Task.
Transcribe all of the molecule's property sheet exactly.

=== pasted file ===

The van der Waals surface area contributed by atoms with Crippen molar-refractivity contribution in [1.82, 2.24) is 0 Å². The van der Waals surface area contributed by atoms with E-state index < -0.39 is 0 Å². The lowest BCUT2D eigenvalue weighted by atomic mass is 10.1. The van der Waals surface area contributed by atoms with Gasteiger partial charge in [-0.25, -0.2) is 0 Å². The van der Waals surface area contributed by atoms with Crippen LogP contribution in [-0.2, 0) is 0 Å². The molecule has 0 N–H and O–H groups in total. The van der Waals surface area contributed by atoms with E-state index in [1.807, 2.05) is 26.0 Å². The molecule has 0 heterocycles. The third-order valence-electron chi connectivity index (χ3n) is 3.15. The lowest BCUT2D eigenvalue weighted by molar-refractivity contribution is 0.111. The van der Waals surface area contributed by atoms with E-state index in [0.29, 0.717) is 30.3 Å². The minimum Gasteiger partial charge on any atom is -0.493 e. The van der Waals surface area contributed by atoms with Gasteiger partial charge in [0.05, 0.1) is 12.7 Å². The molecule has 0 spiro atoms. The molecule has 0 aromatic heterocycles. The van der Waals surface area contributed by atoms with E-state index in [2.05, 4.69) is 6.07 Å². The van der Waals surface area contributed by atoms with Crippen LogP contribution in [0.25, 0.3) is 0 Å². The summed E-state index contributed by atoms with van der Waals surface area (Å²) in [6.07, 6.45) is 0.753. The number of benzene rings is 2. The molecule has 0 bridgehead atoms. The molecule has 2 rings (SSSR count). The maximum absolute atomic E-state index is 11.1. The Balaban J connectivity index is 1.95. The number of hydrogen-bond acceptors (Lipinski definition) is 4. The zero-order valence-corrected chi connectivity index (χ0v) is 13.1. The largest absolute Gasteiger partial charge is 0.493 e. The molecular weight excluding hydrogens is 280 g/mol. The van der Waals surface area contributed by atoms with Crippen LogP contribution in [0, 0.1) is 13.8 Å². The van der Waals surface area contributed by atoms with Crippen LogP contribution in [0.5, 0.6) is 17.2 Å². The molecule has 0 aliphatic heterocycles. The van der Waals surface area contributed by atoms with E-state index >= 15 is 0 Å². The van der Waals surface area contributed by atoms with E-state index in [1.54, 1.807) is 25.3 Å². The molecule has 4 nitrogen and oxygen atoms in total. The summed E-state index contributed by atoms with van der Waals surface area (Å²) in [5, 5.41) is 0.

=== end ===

The van der Waals surface area contributed by atoms with Crippen molar-refractivity contribution in [1.82, 2.24) is 0 Å². The van der Waals surface area contributed by atoms with E-state index < -0.39 is 0 Å². The lowest BCUT2D eigenvalue weighted by atomic mass is 10.1. The van der Waals surface area contributed by atoms with Gasteiger partial charge in [-0.25, -0.2) is 0 Å². The van der Waals surface area contributed by atoms with Crippen LogP contribution in [-0.2, 0) is 0 Å². The molecule has 0 N–H and O–H groups in total. The van der Waals surface area contributed by atoms with E-state index in [1.807, 2.05) is 26.0 Å². The molecule has 0 heterocycles. The third-order valence-electron chi connectivity index (χ3n) is 3.15. The lowest BCUT2D eigenvalue weighted by molar-refractivity contribution is 0.111. The van der Waals surface area contributed by atoms with E-state index in [0.29, 0.717) is 30.3 Å². The minimum Gasteiger partial charge on any atom is -0.493 e. The van der Waals surface area contributed by atoms with Gasteiger partial charge in [0.05, 0.1) is 12.7 Å². The molecule has 0 spiro atoms. The molecule has 0 aromatic heterocycles. The van der Waals surface area contributed by atoms with E-state index in [2.05, 4.69) is 6.07 Å². The van der Waals surface area contributed by atoms with Crippen LogP contribution in [0.25, 0.3) is 0 Å². The summed E-state index contributed by atoms with van der Waals surface area (Å²) in [6.07, 6.45) is 0.753. The number of benzene rings is 2. The molecule has 0 bridgehead atoms. The molecule has 2 rings (SSSR count). The maximum absolute atomic E-state index is 11.1. The Balaban J connectivity index is 1.95. The number of hydrogen-bond acceptors (Lipinski definition) is 4. The zero-order valence-corrected chi connectivity index (χ0v) is 13.1. The largest absolute Gasteiger partial charge is 0.493 e. The molecular weight excluding hydrogens is 280 g/mol. The van der Waals surface area contributed by atoms with Crippen LogP contribution in [0, 0.1) is 13.8 Å². The van der Waals surface area contributed by atoms with Crippen LogP contribution in [0.5, 0.6) is 17.2 Å². The molecule has 0 aliphatic heterocycles. The van der Waals surface area contributed by atoms with E-state index >= 15 is 0 Å². The van der Waals surface area contributed by atoms with E-state index in [1.54, 1.807) is 25.3 Å². The molecule has 4 nitrogen and oxygen atoms in total. The summed E-state index contributed by atoms with van der Waals surface area (Å²) in [5, 5.41) is 0.